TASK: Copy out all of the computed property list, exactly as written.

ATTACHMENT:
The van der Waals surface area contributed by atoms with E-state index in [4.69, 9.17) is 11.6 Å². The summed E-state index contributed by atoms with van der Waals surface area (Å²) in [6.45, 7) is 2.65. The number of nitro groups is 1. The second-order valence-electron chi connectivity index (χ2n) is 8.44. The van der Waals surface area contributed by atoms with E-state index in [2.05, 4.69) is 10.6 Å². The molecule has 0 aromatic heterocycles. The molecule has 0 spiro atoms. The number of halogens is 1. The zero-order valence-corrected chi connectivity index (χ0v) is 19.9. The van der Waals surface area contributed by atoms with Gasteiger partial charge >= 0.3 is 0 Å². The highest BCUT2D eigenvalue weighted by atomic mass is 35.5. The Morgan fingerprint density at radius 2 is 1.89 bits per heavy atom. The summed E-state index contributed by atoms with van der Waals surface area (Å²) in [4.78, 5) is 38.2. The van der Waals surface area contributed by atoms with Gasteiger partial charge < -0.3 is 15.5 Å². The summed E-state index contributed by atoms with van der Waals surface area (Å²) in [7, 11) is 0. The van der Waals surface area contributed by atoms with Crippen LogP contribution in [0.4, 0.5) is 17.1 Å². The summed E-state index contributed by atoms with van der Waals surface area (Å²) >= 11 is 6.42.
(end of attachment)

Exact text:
The van der Waals surface area contributed by atoms with E-state index in [4.69, 9.17) is 11.6 Å². The summed E-state index contributed by atoms with van der Waals surface area (Å²) in [6.45, 7) is 2.65. The number of nitro groups is 1. The second-order valence-electron chi connectivity index (χ2n) is 8.44. The van der Waals surface area contributed by atoms with E-state index in [2.05, 4.69) is 10.6 Å². The molecule has 0 aromatic heterocycles. The molecule has 0 spiro atoms. The number of halogens is 1. The zero-order valence-corrected chi connectivity index (χ0v) is 19.9. The van der Waals surface area contributed by atoms with Gasteiger partial charge >= 0.3 is 0 Å². The highest BCUT2D eigenvalue weighted by atomic mass is 35.5. The Morgan fingerprint density at radius 2 is 1.89 bits per heavy atom. The summed E-state index contributed by atoms with van der Waals surface area (Å²) in [4.78, 5) is 38.2. The van der Waals surface area contributed by atoms with Gasteiger partial charge < -0.3 is 15.5 Å². The summed E-state index contributed by atoms with van der Waals surface area (Å²) in [7, 11) is 0. The van der Waals surface area contributed by atoms with Crippen LogP contribution in [0.4, 0.5) is 17.1 Å². The summed E-state index contributed by atoms with van der Waals surface area (Å²) >= 11 is 6.42.